Upton recalled harsher punishments doled out by former Speaker John Boehner (R-Ohio) to members with a far lesser offense: “You don’t wear your tie right, John Boehner was going to go after you.”
Still, Upton — who received death threats last week from voters of his own party for backing Biden’s infrastructure bill — did not back the censure on the floor Wednesday, arguing that ousting Gosar from his committees was “a stretch too far.”
Other moderates, too, are eager to look past Gosar’s behavior and get back to hammering Democrats for their agenda. Rep. Jeff Van Drew (R-N.J.) said “nobody’s perfect” and it was time to “move on.”
The New Jersey Republican also sought to downplay threats within his party after he voted in favor of the infrastructure bill, along with 12 other Republicans: “Nobody’s going after me, a couple members said something, but everybody else is great in there. I haven’t had a problem.”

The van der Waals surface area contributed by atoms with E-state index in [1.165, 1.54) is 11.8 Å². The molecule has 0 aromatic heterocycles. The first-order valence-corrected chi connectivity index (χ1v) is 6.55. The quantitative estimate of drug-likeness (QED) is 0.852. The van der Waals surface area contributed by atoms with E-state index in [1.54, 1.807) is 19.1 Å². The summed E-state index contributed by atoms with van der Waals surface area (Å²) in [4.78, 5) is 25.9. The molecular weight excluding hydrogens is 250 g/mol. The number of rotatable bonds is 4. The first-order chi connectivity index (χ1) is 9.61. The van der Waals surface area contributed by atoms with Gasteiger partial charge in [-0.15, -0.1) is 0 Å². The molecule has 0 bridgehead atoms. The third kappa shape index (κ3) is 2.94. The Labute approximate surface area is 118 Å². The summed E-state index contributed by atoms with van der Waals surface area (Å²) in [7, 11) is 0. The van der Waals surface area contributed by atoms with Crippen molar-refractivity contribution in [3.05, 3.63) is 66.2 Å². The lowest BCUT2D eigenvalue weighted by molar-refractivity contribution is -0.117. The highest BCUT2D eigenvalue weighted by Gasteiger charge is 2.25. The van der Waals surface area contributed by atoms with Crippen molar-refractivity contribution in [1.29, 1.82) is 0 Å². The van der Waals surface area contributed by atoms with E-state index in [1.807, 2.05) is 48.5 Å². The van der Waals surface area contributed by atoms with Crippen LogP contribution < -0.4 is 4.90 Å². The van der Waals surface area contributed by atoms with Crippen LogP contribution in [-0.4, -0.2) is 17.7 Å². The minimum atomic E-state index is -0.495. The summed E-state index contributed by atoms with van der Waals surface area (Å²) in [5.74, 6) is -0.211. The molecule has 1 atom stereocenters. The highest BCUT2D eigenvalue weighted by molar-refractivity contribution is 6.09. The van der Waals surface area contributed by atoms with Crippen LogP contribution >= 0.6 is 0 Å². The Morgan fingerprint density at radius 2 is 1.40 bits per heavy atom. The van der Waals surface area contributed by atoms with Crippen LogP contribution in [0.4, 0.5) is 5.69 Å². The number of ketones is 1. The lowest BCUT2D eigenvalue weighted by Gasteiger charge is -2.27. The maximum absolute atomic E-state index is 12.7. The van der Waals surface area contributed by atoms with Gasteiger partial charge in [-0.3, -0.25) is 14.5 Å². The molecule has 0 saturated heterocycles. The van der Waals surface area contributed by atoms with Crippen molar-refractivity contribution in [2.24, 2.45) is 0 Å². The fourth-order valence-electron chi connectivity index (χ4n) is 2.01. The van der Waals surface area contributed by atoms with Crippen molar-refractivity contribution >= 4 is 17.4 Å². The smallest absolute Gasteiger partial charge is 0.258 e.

The GOP’s push to unify comes as members are largely upbeat about their prospects for retaking the majority. But they also acknowledge that party flare-ups don’t help.
It’s hardly a new problem for GOP leaders. This year, it’s Gosar and Rep. Marjorie Taylor Greene (R-Ga.). Before them, it was former Rep. Steve King (R-Iowa) — who narrowly avoided a House censure over repeated racist remarks.
Democrats argue the House could have avoided a dramatic rebuke of Gosar on the floor if GOP leaders had taken their punishment into his own hands.
McCarthy did privately lobby Gosar to remove the video and address the controversy in a statement, which the Arizonan ultimately did. Gosar also apologized to his own GOP colleagues behind closed doors on Tuesday, when he stood up and explained to the conference that the intention of the video was to try to reach a younger audience. But Gosar has made no formal apology to the Democrats who were in the video.